How Do Serial Peripheral Interfaces Work?

December 5, 2021 | 5 minutes

I'm a software engineer by trade, but enjoy working on IoT projects in my spare time. This post is part of a new series exploring hardware communication concepts as a way to improve my projects.

TL;DR: The Serial Peripheral Interface (SPI) uses clock signals to synchronously transfer data as a single stream between two or more devices.

A Serial Peripheral Interface (SPI) is an interface bus that can be used to connect microcontrollers to peripherals like sensors. It's used for communication between computers and peripherals like sensors (temperature, pressure, potentiometers, etc.), memory cards, and game controllers. An SPI bus is fairly small, so it's often used in smaller IoT devices and embedded systems.

How Do Devices Communicate Using a SPI?

With SPI, data is transferred synchronously as a single stream. This means that it's sent as a continuous stream of data signals. The data signals are sent alongside timing signals (generated by a clock controlled by the master device) that make sure that the transmitter and receiver stay in sync with each other. The SPI uses separate connection lines for the clock and the data. Once the connection is synchronized over the clock lines, data transmission begins.

Data transferred over an SPI is organized into blocks that are sent in regular intervals. The blocks are preceded by syn (synchronous idle characters). The remote device uses the syn characters to decode and synchronize the connection with the transmitter. Once the connection between the devices is synchronized, the data is transmitted.

Data flow with the syn character
Data flow with the `syn` character
Example of mapping clock signals to data transfer over SPI
Example of mapping clock signals to data transfer over SPI

Due to the use of a clock line and the synchronous streaming of the data, there's no need for start and stop bits to be added to the ends of the bits. This contributes to the quick data transfer rate.

All devices connected via SPI must be set to the same clocking though. Otherwise, errors will occur where bits are lost and the data becomes corrupted. Due to the clock timings, it's best to use SPI when the devices transmitting data are no more than 32 feet apart. At longer distances, you can run into issues where the data cannot be sent between the devices during a single clock signal, which will cause the data to become corrupted.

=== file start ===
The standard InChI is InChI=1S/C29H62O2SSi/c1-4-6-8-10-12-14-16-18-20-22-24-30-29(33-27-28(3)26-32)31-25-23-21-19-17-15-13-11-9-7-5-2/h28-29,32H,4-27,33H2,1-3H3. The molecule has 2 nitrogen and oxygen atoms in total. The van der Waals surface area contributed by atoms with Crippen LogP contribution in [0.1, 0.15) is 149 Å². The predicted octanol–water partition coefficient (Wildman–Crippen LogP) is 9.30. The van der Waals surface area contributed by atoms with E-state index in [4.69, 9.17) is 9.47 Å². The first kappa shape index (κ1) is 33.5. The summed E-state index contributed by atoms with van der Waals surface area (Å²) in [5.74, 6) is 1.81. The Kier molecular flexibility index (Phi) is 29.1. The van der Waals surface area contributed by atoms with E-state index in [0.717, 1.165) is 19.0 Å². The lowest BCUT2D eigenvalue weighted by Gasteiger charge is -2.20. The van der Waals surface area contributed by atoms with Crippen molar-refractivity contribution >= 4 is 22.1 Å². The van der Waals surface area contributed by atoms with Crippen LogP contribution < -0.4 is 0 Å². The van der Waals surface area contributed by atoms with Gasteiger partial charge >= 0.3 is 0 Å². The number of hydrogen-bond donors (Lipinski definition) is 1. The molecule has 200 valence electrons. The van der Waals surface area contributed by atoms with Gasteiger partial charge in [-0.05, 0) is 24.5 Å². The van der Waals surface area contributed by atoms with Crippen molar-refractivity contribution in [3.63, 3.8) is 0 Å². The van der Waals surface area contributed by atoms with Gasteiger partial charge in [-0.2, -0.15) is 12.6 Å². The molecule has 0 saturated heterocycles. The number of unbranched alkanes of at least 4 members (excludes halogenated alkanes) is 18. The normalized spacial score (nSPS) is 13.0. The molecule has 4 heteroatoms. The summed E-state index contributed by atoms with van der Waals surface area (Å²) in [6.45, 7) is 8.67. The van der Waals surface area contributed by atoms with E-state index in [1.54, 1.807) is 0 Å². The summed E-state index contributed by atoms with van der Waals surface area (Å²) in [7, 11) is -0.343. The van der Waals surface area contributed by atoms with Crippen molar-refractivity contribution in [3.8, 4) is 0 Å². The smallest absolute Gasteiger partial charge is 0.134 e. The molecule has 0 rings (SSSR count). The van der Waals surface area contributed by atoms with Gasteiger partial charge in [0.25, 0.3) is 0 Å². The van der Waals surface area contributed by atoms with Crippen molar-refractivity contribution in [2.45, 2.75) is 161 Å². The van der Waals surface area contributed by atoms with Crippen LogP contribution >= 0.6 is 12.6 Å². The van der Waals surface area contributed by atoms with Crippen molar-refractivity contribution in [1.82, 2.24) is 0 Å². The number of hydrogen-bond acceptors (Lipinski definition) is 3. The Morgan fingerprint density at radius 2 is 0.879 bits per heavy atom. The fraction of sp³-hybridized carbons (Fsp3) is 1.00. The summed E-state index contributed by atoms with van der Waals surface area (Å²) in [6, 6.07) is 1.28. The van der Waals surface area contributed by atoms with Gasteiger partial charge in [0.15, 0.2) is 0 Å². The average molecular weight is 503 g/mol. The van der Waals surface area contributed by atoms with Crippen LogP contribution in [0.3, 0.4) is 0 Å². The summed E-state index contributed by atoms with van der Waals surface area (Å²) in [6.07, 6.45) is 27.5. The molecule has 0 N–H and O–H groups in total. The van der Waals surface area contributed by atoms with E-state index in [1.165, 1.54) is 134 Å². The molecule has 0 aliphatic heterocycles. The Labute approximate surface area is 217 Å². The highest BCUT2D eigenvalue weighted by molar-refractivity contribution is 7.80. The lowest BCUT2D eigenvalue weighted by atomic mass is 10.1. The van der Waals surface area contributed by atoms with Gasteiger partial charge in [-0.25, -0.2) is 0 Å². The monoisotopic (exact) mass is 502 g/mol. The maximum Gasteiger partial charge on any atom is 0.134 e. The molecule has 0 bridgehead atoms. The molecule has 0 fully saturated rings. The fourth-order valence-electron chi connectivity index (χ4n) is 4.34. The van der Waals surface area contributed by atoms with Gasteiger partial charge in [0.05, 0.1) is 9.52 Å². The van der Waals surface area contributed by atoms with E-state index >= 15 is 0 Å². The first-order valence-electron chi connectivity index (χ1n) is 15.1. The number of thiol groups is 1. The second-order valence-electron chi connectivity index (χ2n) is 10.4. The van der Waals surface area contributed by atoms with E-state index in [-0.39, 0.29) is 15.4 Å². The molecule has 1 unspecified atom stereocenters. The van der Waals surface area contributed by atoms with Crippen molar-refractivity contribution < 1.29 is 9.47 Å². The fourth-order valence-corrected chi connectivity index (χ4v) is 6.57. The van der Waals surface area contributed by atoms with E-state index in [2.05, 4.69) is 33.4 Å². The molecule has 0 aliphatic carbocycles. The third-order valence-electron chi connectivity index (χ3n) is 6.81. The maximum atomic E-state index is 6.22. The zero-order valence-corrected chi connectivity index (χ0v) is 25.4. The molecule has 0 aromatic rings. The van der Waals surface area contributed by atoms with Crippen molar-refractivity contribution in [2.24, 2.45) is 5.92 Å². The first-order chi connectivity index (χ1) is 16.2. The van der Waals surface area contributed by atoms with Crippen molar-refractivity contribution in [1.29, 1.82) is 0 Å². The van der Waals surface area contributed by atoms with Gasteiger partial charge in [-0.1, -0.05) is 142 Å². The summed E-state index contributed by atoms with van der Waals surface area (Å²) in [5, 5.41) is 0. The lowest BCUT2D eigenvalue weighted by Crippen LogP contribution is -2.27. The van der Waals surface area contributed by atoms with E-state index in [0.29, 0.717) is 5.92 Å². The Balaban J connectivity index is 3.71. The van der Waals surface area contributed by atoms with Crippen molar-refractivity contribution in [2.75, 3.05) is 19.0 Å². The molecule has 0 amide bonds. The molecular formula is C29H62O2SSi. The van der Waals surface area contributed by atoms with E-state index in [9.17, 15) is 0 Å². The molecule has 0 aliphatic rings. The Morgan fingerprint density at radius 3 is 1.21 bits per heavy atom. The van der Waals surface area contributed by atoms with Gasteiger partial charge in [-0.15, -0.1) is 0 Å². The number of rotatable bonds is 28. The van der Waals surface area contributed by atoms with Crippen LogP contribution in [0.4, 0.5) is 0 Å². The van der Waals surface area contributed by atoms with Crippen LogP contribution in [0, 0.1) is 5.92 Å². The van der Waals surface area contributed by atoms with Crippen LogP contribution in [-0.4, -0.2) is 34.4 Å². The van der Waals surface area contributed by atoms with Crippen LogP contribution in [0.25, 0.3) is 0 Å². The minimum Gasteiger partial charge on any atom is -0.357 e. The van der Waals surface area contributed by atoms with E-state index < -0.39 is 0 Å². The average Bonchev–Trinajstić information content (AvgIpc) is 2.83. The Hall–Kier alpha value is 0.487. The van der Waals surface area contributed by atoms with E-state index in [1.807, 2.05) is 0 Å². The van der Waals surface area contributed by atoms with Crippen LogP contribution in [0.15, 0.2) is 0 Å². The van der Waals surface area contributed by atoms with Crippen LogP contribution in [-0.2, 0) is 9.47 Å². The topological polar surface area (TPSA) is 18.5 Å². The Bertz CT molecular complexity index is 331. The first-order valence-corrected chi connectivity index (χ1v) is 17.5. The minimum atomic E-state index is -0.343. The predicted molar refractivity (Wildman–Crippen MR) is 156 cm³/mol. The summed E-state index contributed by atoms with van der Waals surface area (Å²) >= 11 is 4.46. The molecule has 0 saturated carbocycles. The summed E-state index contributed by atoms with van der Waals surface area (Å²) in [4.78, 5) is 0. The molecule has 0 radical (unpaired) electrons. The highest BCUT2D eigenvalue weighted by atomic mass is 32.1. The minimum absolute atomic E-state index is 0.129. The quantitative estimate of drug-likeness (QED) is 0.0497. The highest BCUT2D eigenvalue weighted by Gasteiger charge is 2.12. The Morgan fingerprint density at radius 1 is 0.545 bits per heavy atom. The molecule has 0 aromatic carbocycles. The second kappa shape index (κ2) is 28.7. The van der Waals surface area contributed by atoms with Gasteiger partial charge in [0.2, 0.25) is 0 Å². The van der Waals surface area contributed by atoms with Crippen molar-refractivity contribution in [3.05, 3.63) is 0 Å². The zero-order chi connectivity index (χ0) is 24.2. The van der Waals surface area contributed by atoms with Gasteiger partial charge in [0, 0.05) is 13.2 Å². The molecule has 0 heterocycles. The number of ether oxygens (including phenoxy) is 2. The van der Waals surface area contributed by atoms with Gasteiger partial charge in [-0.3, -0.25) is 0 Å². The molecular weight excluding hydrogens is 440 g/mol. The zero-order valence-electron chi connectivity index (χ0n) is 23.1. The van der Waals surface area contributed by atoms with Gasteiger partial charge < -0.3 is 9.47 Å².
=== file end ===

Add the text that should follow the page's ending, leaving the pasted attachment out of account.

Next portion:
SPI is useful when you need to transfer a lot of data quickly between computers or parts of computers that are relatively close to each other.

Connecting Devices Over an SPI

When using a Serial Peripheral Interface, there's always one master device that controls one or more slave devices. Each device has three common lines:

  • MISO (Master In Slave Out) - Used to send data from a slave device to a master device
  • MOSI (Master Out Slave In) - Used to send data from a master device to a slave device
  • SCK (Serial Clock) - Timing signals that synchronize data transmission between devices
  • SS/CS (Slave Select/Chip Select) pin - Exists on each device and is used by the master device to signal that it's ready to send or receive data

The pins can be named differently depending on the manufacturer. Sometimes, the MISO and MOSI pins are combined into a single pin. MISO is sometimes called SDI (Serial Data Input) and MOSI can be called SDO (Serial Data Output). The SS/CS pin is often called a CE (chip enabled) pin on Raspberry Pis and other microcontrollers. When in doubt, check the datasheet for the sensor to determine which pins are correct for transferring data using the SPI.

Sending and Receiving Data Using an SPI

When the master device is ready to send or receive data, its SS/CS pin needs to be set to LOW and remain LOW until communication stops. This lets the slave device(s) know that the master device wants to start communicating with them.

If the master device is sending data, then the slave device(s) will receive data on their MOSI pin.

SPI: Example data flow for microcontroller sending data to a sensor

If the master device requests data, then the slave device(s) will send data on their MISO pin.

SPI: Example data flow for sensor sending data to a microcontroller

SPI Connection Architectures

The way that data is shared between the master and slave device(s) is based on the number of slave devices and the architecture used to connect the devices.

  • Single connection
  • Daisy chain connection

Single Connection

The single connection architecture is used when there's just one slave device to connect to a master device. This is the simplest architecture. The MOSI, MISO, SCLK, and SS/CS pins on the slave device are connected to the same pins on the master device.

SPI: Example of Single Connection Architecture

Daisy Chain Connection

The daisy chain connection architecture is used when connecting multiple slave devices to a master device. The single SS/CS pin on the master device is used to transfer data to each of the slave devices. Instead of connecting the master device to each slave device individually, this architecture:

  • Connects the MOSI pin on the master device to one of the slave device's MOSI pins.
  • The MISO pin on that slave device connects to the next slave device's MOSI pin until you get to the last slave device.
  • The last slave device's MISO pin is then connected to the master device's MISO pin.

This means that the data from the master is sent from one slave device to another instead of directly to each slave device from the master device. The SCLK and SS/CS pins on the master still need to be connected to each slave device so that the slave devices can be synchronized with the master's clock signal and know when communication is being initiated. The master device needs to send enough clock signals to allow the data to reach the last slave device in the chain.

SPI: Example of Daisy Chain Connection Architecture